This fashion exhibit lets you try on and buy works on display

This fashion exhibit lets you try on and buy works on display

As an alternative of a museum retrospective that ends with a lavish pop-up reward store, why not flip the reward store into the exhibit?

That’s principally what the Whitney’s doing. For its new present, “Eckhaus Latta: Possessed,” the pleasant, jeans-clad staffers — referred to as “performers” — will retrieve works hanging from the wall for guests who need a nearer look.

Not solely that, however you can contact, try on and buy the screen-printed T-shirts, hand-painted linen fits and intricately woven garbage-bag skirts that the younger avant-garde designers Mike Eckhaus and Zoe Latta made particularly for the exhibit, on the Whitney’s free, first-floor gallery by way of Oct. 8. The limited-edition merch ranges from $60 T-shirts to about $7,000 for a Technicolor, plastic shirt that took Latta 800 hours to weave collectively.

Annie Wermiel
Annie Wermiel

Even the changing-room curtains, mirrors and hangers are museum-worthy — accomplished as they’re by the designers’ artist buddies, resembling Whitney Biennial alum Susan Cianciolo.

“The very best museums give us the prospect to step outdoors of the on a regular basis and take into consideration one thing — like looking for a T-shirt — anew,” the Whitney present’s co-curator Lauri Freedman tells The Put up.

“We didn’t know what the present was going to be, however after we approached Mike and Zoe 2 ¹/₂ years in the past, we had religion they have been going to be the stewards of one thing that was not solely expressive of their apply, but additionally price taking a look at and contemplating,” Freedman says. “I believe this present does a extremely fantastic job of taking all of that and placing it in a context that feels very sensible and actually beneficiant.”

The Whitney is hardly the primary to blur the traces between artwork and commerce. Among the metropolis’s most fashion-forward manufacturers have turned their shops into mini artwork meccas.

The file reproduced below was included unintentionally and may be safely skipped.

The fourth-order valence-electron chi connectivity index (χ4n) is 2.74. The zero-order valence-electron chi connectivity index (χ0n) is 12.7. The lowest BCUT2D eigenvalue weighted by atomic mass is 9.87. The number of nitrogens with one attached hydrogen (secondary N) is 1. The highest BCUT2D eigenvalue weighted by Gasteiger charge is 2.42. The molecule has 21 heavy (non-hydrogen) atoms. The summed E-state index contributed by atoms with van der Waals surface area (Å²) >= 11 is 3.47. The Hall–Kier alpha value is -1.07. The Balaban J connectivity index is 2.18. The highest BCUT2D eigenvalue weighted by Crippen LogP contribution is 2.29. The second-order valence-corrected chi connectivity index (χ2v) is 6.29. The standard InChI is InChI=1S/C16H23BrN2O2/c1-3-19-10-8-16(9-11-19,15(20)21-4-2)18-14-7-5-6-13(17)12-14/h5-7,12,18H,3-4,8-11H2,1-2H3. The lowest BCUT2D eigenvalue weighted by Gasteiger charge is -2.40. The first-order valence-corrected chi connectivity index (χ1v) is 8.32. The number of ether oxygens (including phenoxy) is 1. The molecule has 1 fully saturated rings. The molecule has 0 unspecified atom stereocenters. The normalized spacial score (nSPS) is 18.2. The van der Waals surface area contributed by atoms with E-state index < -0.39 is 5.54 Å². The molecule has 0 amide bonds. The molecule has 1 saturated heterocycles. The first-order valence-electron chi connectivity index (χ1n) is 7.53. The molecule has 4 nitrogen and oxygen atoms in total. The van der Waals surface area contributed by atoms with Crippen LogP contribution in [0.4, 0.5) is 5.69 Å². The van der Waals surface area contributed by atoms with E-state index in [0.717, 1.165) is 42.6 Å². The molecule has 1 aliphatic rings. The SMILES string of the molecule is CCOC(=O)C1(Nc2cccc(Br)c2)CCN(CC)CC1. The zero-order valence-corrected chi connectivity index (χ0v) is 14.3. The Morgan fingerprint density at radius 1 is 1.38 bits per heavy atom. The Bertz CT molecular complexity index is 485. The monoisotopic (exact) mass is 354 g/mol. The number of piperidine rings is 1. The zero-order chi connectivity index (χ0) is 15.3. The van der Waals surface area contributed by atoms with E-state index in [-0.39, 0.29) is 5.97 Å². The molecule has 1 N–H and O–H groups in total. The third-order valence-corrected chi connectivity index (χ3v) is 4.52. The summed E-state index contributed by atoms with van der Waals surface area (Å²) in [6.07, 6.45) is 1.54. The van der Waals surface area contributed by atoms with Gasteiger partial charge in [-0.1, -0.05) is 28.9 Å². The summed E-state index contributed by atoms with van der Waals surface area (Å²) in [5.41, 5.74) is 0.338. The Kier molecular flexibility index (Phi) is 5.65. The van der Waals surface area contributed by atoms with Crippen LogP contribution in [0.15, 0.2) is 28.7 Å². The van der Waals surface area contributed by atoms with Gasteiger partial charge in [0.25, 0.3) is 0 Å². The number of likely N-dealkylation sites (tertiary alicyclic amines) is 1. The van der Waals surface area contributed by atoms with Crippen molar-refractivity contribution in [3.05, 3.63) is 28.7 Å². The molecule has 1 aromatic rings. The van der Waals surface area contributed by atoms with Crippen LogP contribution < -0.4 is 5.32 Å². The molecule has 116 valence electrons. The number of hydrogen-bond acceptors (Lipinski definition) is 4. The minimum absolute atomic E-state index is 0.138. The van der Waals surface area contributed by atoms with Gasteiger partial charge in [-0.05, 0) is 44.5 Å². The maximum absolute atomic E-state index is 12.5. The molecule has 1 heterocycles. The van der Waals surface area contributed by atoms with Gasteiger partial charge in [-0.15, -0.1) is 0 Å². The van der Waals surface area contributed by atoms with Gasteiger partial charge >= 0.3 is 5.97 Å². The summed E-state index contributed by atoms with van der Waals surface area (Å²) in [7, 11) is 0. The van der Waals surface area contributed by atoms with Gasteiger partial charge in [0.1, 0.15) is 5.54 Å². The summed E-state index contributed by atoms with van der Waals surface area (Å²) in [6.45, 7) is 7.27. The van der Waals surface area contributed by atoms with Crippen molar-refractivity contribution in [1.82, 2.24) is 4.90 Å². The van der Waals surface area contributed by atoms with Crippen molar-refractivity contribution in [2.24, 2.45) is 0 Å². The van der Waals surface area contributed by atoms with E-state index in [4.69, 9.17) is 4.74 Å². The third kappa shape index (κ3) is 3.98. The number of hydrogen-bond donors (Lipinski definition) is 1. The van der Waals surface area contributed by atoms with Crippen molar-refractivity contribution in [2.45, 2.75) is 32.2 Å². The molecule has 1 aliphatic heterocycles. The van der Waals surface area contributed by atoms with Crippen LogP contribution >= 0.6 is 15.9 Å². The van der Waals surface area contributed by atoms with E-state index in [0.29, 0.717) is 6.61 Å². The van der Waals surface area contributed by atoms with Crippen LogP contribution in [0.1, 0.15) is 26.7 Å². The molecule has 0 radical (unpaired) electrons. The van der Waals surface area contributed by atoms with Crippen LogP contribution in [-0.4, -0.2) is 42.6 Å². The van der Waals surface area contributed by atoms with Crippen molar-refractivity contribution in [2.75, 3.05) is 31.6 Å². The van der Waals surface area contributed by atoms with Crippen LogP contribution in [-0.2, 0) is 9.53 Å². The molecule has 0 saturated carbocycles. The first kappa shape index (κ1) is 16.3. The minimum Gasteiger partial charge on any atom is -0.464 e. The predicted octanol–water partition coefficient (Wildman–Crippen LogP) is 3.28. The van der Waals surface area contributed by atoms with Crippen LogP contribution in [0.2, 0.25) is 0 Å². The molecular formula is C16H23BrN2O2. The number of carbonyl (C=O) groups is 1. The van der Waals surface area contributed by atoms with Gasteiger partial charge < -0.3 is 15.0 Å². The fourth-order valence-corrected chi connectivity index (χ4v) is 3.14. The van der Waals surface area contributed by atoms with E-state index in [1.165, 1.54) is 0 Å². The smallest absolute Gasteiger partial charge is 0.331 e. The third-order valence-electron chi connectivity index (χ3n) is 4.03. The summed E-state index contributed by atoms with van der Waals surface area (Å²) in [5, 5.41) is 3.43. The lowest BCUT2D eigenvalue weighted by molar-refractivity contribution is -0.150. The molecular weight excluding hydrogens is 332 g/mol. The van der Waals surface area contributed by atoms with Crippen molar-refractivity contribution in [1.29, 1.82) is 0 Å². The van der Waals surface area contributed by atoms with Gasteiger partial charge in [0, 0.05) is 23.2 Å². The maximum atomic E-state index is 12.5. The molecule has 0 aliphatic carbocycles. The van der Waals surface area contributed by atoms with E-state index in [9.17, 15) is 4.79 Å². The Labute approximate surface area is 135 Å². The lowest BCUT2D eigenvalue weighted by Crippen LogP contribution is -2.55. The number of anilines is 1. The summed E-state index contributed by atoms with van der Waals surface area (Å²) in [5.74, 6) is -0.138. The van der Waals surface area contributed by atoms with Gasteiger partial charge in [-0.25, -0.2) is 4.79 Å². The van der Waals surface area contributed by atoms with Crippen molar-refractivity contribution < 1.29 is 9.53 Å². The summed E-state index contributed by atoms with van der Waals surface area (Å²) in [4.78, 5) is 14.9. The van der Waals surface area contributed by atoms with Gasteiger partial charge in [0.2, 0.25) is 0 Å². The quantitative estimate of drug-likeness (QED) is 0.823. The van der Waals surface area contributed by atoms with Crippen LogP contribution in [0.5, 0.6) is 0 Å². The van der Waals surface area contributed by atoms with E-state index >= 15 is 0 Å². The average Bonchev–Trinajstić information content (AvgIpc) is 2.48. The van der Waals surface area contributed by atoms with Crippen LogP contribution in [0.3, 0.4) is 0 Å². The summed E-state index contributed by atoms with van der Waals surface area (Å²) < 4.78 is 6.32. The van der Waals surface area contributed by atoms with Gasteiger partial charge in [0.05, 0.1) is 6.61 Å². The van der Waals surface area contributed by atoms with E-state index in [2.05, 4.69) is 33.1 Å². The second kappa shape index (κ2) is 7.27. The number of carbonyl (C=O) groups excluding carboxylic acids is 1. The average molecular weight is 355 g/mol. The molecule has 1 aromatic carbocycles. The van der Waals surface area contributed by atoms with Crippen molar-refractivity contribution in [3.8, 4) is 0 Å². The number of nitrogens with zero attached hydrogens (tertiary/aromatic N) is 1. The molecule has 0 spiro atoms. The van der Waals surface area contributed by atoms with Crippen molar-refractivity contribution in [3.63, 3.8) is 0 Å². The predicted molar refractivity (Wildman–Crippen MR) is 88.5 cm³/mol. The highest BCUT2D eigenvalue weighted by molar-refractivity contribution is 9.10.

Listed below are 4 retailers that might double as museums — and admission is free!

Louis Vuitton
(1 E. 57th St.)

Paul Warchol

The storied luxury-goods firm has collaborated with artists on special-edition purses for greater than a decade, beginning with a “Graffiti” assortment from designer Stephen Sprouse in 2001. Its five-story Fifth Avenue flagship has a bevy of unique artworks, chosen by inside designer Peter Marino. A cheerful cartoon flower sculpture by Japanese artist Yayoi Kusama — who created polka-dot purses for Vuitton in 2012 — greets guests as they enter the ethereal area. Additionally on display are gems from summary midcentury painter Betty Parsons, mind-bending fotog Todd Eberle and sculptor Jeff Koons, who contributed one in all his burnished balloon bunnies.

Agnès B.
(50 Howard St.)

Annie Wermiel

The French designer’s Soho boutique additionally capabilities as a bona fide artwork gallery, with 4 to 6 reveals a yr chosen by avid collector Agnès herself. Previous displays have featured 1970s downtown diva Maripol, experimental filmmaker Jonas Mekas and Malian portrait photographer Malick Sidibé. Agnès not solely options her outdated artist buddies, however new expertise, too, resembling Korean-American mixed-media artist Romon Kimin Yang, a ok a Rostarr, who’s at present exhibiting his sketches — and promoting specialty T-shirts — on the area.

Hayward Home
(131 E. 70th St., second ground)

Annie Wermiel

Luxe equipment designer Marin Hopper delved into her household’s strong artwork assortment to embellish her intimate store, situated contained in the Higher East Aspect’s Fortuny-wallpapered, Tiffany-accented Grosvenor Atterbury mansion. It helps that her mother and father are Dennis Hopper and Brooke Hayward, actors and collectors who hobnobbed with such artwork superstars as David Hockney and Roy Lichtenstein. Along with work of Marin’s glamorous relations, the shop is stuffed with treasures by Andy Warhol (one in all his famed shoe illustrations), an expressionist portray by Jack Nicholson, and fantastically rendered, black-and-white portraits of Hollywood royalty shot by Dennis Hopper himself.

Cole Haan
(185 Greenwich St.)

Cole Haan

To complete off its smooth, shiny new retailer at Westfield World Commerce Heart, the footwear firm reached out to ArtStar founder Chrissy Crawford — who’s labored with manufacturers resembling J.Crew and Bonobos — to spruce up their areas. Crawford chosen items from her on-line art-dealer firm’s assortment that may complement Cole Haan’s urbane aesthetic. Look right here for minimalist op-art by Bridget Riley, Ludwig Favre’s architectural pictures of contemporary libraries in Paris, and a chalk-like doodle by Briggs Edward Solomon.

Leave a Reply

Be the First to Comment!

Notify of